On 7/4/2013 11:42 PM, apoorv wrote: > > > But ordinals form a chain in their natural order,
One of WM's finitist supporters (I believe he posts as Albrecht) wrote the following:
"Numbers count themselves"
I have thought about that statement in several contexts. Since you bring up the subject of "names" through mention of nameability, consider my restatement:
"Numbers name their counts"
"Numbers count their names"
In my opinion this properly reflects the relation between ordinality and cardinality.
That is, I find myself unable to differentiate the ordinal relation of numbers from the semiotics of naming.
Do not misunderstand me. I realize how the philosophical investigation of 'names' is far removed from the nature of number. However, the idea of a logical foundation for mathematics mandates consideration on how that philosophy manifests itself in the foundations of mathematics.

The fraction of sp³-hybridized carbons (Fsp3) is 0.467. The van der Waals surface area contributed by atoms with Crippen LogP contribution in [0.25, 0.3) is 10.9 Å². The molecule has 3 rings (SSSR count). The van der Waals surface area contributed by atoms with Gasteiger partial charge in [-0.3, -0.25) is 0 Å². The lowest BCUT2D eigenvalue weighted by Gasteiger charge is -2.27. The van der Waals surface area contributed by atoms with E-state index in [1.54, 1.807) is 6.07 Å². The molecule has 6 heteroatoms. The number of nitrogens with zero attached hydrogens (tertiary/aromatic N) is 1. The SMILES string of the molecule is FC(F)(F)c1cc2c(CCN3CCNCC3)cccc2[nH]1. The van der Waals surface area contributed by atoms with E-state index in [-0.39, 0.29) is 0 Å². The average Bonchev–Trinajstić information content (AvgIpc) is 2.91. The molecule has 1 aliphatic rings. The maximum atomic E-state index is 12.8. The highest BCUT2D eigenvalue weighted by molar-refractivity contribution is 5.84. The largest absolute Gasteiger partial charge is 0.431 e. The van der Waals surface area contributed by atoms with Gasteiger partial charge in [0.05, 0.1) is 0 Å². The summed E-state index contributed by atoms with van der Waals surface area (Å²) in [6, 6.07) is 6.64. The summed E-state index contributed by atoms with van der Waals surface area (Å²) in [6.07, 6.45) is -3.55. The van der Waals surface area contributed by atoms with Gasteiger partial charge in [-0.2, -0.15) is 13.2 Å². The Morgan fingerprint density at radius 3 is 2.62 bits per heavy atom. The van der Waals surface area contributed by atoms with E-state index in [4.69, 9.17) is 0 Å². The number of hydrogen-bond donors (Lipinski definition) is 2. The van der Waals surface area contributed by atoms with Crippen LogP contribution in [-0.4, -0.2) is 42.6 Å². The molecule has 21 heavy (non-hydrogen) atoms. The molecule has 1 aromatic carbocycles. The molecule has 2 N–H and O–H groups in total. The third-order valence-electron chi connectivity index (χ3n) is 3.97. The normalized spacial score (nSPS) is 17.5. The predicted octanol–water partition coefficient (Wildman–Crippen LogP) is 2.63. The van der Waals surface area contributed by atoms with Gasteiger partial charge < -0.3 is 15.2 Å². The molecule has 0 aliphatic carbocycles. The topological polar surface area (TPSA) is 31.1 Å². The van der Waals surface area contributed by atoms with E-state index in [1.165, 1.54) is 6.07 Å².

If forced to consider "intuitive representations of number" corresponding with the Kantian schema of a sequence of homogeneous representations placed side by side, then I transform Albrecht's statement to my own. This is because modern mathematics differentiates ordinal numbers from cardinal numbers.
It is only with respect to consideration of Cantor's completed infinities that these concepts are clearly different, however.
But, to have that theory, limit ordinals must be assumed to exist (in the abstract). They cannot be constructed. But, they can extend the chain which is their natural configuration.
This had been implicit in your original post (assuming the logic did not have some fatal error with which I have no particular concern).